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VIDEO: Mum’s £70k appeal to help disabled son walk

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A battling youngster who has defied the odds is gearing up for his biggest fight yet - raising £70,000 for a life-changing operation to help him walk.

Brave William Moreland, who has fought a string of battles to stay alive right from his conception, desperately needs the cash to fund treatment in the USA which will help him take his first steps.

And his mum Michelle is spearheading the fight for her son to help him realise his dream.

She said: “For him even to be here is remarkable. He has fought every moment of his life. The only real chance he has of being able to walk is this operation. It would transform his life.”

The youngster suffers from spastic quadriplegic cerebral palsy which means he cannot walk, cannot care for himself and has to use a wheelchair with an operation known as Selective Dorsal Rhizotomy his gateway to helping him walk.

He has already overcome a number of life-threatening hurdles just to reach where he is today, beginning in the womb.

At just five weeks gestation, medics found William was one of fraternal twins but the other baby had not survived and Michelle had to undergo a serious emergency procedure to enable the pregnancy to continue.

But William was born three months prematurely weighing just 2lb 2oz after Michelle collapsed at home with septicaemia and had to be rushed into hospital and her labour induced.

After suffering a brain haemorrhage during delivery, he was in intensive care for three months, undergoing blood transfusions, numerous tests and given medications to keep him alive.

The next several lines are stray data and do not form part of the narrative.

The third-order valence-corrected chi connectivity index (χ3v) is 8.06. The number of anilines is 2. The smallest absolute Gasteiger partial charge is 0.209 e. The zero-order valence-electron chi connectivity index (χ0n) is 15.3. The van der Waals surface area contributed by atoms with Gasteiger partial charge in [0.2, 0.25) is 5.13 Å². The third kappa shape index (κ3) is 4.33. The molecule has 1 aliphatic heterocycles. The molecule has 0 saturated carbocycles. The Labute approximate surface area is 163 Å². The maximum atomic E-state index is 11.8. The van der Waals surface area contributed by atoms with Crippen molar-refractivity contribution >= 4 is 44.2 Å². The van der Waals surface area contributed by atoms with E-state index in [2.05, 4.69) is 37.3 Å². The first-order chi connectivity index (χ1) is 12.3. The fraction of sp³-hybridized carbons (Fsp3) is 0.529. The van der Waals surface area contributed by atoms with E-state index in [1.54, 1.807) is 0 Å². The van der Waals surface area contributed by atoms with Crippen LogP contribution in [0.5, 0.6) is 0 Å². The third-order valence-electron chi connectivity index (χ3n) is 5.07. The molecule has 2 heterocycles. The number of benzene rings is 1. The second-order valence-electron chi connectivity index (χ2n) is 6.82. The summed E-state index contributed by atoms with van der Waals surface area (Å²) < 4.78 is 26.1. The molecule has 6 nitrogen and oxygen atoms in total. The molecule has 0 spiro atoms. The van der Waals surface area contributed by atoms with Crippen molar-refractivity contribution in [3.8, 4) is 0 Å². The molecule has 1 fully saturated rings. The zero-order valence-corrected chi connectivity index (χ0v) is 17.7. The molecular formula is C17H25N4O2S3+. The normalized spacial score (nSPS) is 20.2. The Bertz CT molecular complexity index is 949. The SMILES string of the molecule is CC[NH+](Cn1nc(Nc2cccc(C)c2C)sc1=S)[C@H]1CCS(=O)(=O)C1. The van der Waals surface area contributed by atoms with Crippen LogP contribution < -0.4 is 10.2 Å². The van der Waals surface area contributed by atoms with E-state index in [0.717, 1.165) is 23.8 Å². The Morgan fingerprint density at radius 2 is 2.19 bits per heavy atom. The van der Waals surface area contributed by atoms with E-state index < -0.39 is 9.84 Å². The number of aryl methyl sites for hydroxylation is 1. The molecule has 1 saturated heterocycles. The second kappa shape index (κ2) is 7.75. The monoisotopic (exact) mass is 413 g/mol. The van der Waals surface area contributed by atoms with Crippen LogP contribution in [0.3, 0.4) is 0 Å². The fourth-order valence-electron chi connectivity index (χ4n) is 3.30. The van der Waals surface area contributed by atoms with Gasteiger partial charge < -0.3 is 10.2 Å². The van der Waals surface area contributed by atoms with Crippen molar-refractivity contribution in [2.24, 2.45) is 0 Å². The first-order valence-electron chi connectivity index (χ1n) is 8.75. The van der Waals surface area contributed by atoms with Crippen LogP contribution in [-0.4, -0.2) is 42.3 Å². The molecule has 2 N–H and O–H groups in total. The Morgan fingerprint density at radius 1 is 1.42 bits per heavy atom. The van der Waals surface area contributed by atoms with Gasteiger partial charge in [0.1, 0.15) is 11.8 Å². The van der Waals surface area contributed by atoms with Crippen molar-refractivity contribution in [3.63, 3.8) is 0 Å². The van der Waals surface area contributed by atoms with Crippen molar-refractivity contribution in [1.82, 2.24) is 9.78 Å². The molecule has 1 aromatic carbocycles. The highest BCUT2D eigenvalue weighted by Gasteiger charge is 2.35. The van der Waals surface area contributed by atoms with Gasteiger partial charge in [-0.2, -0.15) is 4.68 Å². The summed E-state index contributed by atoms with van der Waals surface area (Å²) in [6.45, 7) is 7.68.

Said Michelle, 43: “William fought against all the odds and has defied all the predictions of not making it, to becoming the bright, loving, chatty little boy that he is today.

“Although his mind is very forward for his age, physically he is trapped in a body which suffers severe spasticity - muscles that contract and tighten,” she said.

Due to William’s birth injury, parts of his brain were damaged affecting his motor skills, which means he depends on his mum for all his care needs.

Said Michelle, of Newbolt Road, Balby: “The frustration this causes William is heart breaking to witness for all he wants is to be like any other youngster.

“The suffering he goes through despite constant physio, exercises and stretches to keep him as mobile and supple as possible is a losing battle because the spasticity does not go away completely and this will only increase the more he grows.

“His desire to move independently and to walk and to play like the other boys and girls at his school his age never goes away for William. His mind is growing at a faster rate than his body is capable of doing. This does not stop William still trying and he works very hard to try and walk with a walking frame taking a few steps, but his legs he says hurt him too much and cross over when he tries to walk making it impossible.”

But the Balby Central Primary schoolboy has been accepted as a suitable candidate the life changing operation in St Louis, Missouri, allowing him to realise his dream of moving freely and walking without pain.

The surgery is not available on the NHS which means Michelle, who has two older daughters, is now organising a huge fundraising drive to bring in the cash William desperately needs.

She said: “William’s fight is not over yet and nor is mine. Without this operation the more his spasticity will worsen with growth and the likelihood is he will spend the rest of his life confined in a wheelchair.”

Michelle, who has also suffered severe health problems and was forced to quit her job as a dental nurse last year through stress, said: “I have been through the mill and am a shadow of the person I was but I am putting all that to one side for William.

“I want to see my boy grow up and marry and have children and have the best in life. With this operation we can see the light at the end of the tunnel.”

A website has been set up where people can donate - visit www.williamswish2walk.weebly.com

 

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